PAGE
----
La Carrera 2018 - Stage 1 - Oaxaca
Stage 1: Oaxaca - Oaxaca
Finish: 5th in Historic A+ / 64 Overall
Today was the day the race began. After all the preparation and practice we were finding out if we really could compete in La Carrera. Nearly every part of this experience has been new to us, since we’ve never rallied or raced a car before. While La Carrera might seem like a crazy place to start your rallying career, Chris and I were excited and ready, thrilled at the chance to challenge ourselves in such a storied event.
It’s a cool feeling to put on your racing suit and helmet, and settle into your car, ready to race the stage. When Carrera fans ask for your autograph and cheer as you pass you feel, at that moment, like a world-famous driver. When the police escort you through the city streets at 120kph, lights flashing and sirens wailing, you laugh and shout out at the pure joy of it and say to yourself, “Only in Mexico. Only in La Carrera.”
Stage 1 of La Carrera Panamericana 2018 was an out-and-back run up and down the mountain road from Oaxaca to Tuxtepec, beginning at the Plaza de Santo Domino. The stage included thirteen sections totaling 171.5 km, with six speed sections and two service sections. It was a tight, twisting two lane road through densely wooded mountain villages. The lower sections were dry and fast, while the upper sections were slick, polished asphalt dampened by mist and light rain.
After the Section 7 turn around at the top of the stage, the Section 9 speed stage was canceled. On the Section 6 speed stage up from Ixtlan several cars crashed out in the misty, wet conditions. Racing back downhill from Llano de las Flores would have been too dangerous so Section 9 became a transit back down to the second service. After service we raced the final two speed sections down the dry portion of the road back into the finishing arch at the Plaza de Santo Domingo in old-town Oaxaca.
Things are Getting Hot
It’s common at the first speed section of the day for the start to take a long time. All 70 cars are there, starting at 30 second intervals, and with us starting in 65th position we sat there for long time. After 20 minutes of idling we noticed the engine temps rising quickly. Within minutes smoke was coming from under the hood. This is our very first speed section start. Buckled into the car with helmets on we felt helpless as our car and Carrera dreams were going up in smoke.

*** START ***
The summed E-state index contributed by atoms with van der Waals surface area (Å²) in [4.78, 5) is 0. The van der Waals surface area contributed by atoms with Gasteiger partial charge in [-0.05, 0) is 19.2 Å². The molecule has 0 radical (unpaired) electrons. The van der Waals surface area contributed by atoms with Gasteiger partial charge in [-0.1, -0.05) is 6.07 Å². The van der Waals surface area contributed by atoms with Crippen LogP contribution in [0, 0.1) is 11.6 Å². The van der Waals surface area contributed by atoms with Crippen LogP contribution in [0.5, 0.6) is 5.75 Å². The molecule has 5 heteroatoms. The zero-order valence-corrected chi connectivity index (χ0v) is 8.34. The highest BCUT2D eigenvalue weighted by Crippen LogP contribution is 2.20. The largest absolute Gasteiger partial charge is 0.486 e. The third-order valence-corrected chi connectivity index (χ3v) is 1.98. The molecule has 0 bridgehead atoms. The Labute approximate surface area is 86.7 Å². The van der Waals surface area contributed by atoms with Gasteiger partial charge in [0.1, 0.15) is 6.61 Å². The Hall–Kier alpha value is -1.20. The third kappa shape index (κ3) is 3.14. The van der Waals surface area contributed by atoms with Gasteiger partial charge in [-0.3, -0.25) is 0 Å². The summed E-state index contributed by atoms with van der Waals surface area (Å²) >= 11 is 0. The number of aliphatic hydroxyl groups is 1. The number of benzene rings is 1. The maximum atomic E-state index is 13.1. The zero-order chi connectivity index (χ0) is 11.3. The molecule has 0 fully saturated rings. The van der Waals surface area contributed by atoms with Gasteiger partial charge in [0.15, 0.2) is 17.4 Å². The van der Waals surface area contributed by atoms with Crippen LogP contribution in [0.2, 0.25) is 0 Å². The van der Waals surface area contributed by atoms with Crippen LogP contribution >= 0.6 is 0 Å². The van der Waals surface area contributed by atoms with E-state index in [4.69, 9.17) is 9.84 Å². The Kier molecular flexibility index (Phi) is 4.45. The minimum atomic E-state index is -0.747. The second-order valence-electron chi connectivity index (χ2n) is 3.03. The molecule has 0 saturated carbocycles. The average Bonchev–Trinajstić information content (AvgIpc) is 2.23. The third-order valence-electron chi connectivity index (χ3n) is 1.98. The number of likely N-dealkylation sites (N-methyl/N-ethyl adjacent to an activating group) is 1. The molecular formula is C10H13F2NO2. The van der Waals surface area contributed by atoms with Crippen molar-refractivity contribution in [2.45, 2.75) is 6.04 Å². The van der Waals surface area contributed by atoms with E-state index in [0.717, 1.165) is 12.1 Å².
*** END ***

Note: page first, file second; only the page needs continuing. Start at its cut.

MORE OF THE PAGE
Our crew was there to help. The engine and radiator were overheated, but fine. A faulty cooling fan was the problem. With the engine off the car cooled as the crew pushed us forward to keep our position in the starting order. We nursed the car into the time control and through the start control knowing we couldn’t idle for more than a couple minutes without the temps rising again. Once we were racing at speed air flow cooled the engine and we were fine.
At service the cooling fan was replaced and the car ran strong all day. The rich mix of our carburetor was still causing the car to stall at idle which created a few tense moments in transits and time controls. It would be another day before the carb jets got dialed in for good.
Road Made from Glassphalt
Stage Section 6 from Ixtlan to Llano de las Flores was 20.7km of tight, off-camber turns on asphalt so polished it seemed to made from glass. Drivers sweet-talked their cars though the dark corners wetted by the clouds and rain blowing over the mountain. Cold-tires, early ambition, and mechanical failures all claimed their share of cars, sending them into hillside. Unfortunately car #122, our friend Angelica Fuentes, was one that was claimed early by La Carrera.
Racing up this section tested of the limits of grip and commitment. Racing back down the wet, slimy glassphalt seemed un-thinkable and we were happy the stewards canceled Section 9, the return run downhill.
A Police Escort to the Finish
Carrera stages always end with a transit to the finishing arch. Crowds line the roads and cheer the cars into the city. Though the road is open to local traffic, the Federal police block all the intersections so the Carrera cars aren’t stopped by traffic or red lights.
As we drove back into Oaxaca a policeman on a motorcycle signaled us to follow him. With his lights and sirens blazing he wove through the city traffic clearing our way. We fought to keep his pace as we flew to our first Carrera finish. It was a wild and joyful experience to speed through the city like bank robbers. Despite it being the common ending to every stage to come, it never got old.
Proud to Be There
Lots teams start La Carrera, many of them don’t finish. The rally had already proven that. Standing in Plaza Santo Domingo after a tough day of racing, wearing our finisher’s medals, taking pictures with fans, signing autographs, and sharing beers with the other teams, we were proud to be there, proud to be a Carrera team.
We finished 4th in our class and 60th overall on the day. We had held our own on stage 1 and we knew we were up to the challenge of driving La Carrera.